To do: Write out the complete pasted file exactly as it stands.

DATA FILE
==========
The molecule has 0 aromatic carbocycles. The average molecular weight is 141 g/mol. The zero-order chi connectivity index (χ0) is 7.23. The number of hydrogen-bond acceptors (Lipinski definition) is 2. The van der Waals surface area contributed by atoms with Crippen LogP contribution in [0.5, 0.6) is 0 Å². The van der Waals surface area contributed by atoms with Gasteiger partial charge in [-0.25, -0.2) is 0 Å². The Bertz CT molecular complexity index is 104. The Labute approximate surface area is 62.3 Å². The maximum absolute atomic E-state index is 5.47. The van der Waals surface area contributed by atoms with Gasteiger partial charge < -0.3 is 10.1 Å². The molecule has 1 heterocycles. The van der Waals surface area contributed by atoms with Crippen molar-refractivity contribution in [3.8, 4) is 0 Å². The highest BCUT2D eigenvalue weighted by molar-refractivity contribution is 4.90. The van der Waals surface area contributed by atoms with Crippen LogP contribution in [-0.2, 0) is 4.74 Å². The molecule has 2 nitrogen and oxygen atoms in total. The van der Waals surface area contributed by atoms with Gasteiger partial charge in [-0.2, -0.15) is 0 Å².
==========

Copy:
The molecule has 0 aromatic carbocycles. The average molecular weight is 141 g/mol. The zero-order chi connectivity index (χ0) is 7.23. The number of hydrogen-bond acceptors (Lipinski definition) is 2. The van der Waals surface area contributed by atoms with Crippen LogP contribution in [0.5, 0.6) is 0 Å². The van der Waals surface area contributed by atoms with Gasteiger partial charge in [-0.25, -0.2) is 0 Å². The Bertz CT molecular complexity index is 104. The Labute approximate surface area is 62.3 Å². The maximum absolute atomic E-state index is 5.47. The van der Waals surface area contributed by atoms with Gasteiger partial charge < -0.3 is 10.1 Å². The molecule has 1 heterocycles. The van der Waals surface area contributed by atoms with Crippen molar-refractivity contribution in [3.8, 4) is 0 Å². The highest BCUT2D eigenvalue weighted by molar-refractivity contribution is 4.90. The van der Waals surface area contributed by atoms with Crippen LogP contribution in [-0.2, 0) is 4.74 Å². The molecule has 2 nitrogen and oxygen atoms in total. The van der Waals surface area contributed by atoms with Gasteiger partial charge in [-0.2, -0.15) is 0 Å².